Prepare Your Finances Before You Adopt

Physician's Money Digest, October 2005, Volume 12, Issue 14

Adopting a child is one of the biggest decisionsyou may ever make. It can also be a shockinglyexpensive decision that will have a hugeeffect on your future finances. In some situations,you'll be paying the price of a 4-year public collegedegree just to complete the adoption process.

Let's take a closer look at those figures. The leastexpensive form of adoption comes from your localfoster care system. Your cost could conceivably bezero since states often subsidize these programs toplace these children. Meanwhile, agency and privatedomestic adoptions can range from $5000 to$40,000 or more depending on agency and attorneyfees, travel expenses, birth mother health and livingexpenses, state requirements, and many other factors.International adoptions are typically the mostexpensive due to the cost of travel and the widevariety of fees and requirements imposed by thecountry handling the process.

All parenthood comes at a price. But with the helpof a financial planner you can create not only a strategyto afford the adoption process, but a plan to savefor the child's education and your retirement. Thefollowing are tips on how to start the process:

•Create or review your financial plan. A financialplan starts with the basics—determining howmuch you really have in savings, debt, insurance, andinvestments. Your planner can also help you understandhow much the additional costs of adopting andraising a child will affect all those numbers. Yourfinancial plan should be reviewed at least once a year.

•Know your tax advantages. Families adoptingoverseas can get some tax relief. Parents are entitledto a one-time tax credit of $10,630 in 2005 for adoptionexpenses. Though the credit can't be reduced bythe alternative minimum tax, qualifying expensesinclude paperwork costs, court costs, attorney fees,and all travel expenses including meals and lodging.However, there are income limits. The credit disappearsfor individuals with modified adjusted grossincomes of $159,860 and $199,450 for couples.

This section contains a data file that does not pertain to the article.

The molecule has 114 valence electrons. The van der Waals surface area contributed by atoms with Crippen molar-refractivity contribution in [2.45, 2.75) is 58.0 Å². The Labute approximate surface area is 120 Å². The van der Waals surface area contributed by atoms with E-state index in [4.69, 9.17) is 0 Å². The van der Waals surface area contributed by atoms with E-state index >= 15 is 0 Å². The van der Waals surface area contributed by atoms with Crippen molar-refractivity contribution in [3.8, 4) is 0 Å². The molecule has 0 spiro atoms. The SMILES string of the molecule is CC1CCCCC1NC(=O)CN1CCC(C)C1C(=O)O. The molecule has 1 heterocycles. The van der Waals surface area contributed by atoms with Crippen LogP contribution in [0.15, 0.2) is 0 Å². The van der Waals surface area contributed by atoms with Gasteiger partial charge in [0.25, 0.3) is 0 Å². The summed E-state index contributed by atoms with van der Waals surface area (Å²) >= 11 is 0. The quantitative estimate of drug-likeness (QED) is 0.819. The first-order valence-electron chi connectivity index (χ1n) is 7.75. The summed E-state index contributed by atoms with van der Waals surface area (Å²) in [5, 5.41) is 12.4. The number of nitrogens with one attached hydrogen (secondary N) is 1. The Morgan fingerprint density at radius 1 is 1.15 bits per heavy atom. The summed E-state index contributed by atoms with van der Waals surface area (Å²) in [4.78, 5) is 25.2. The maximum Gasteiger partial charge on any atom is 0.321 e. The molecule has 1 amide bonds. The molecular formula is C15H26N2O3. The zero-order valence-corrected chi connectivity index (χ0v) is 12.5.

•Make sure you have a will. If you die withouta will, you won't have a clear path of guardianshipfor your child, nor will your assets be properlydirected to support that child. Any good adoptionattorney will insist that you file a will as partof the adoption process.

•Check your insurance options. Before youstart the adoption process, check with your employeror your independent insurance provider to makesure you have the best coverage for what you canafford. Also look into medical savings accounts withyour planner if you decide to take a high-deductiblepolicy to keep premiums low.

•Build your reserve fund. Children are expensiveto raise, so it pays to build your savings beforethey arrive so you won't overuse your credit cards.Also, it's possible that a birth mother's health maytake a turn during the pregnancy, so that's an expensethat needs to be anticipated.

Reprinted with permission from the Financial Planning Association (www.fpa net.org),

the membership organization for the financial planning community.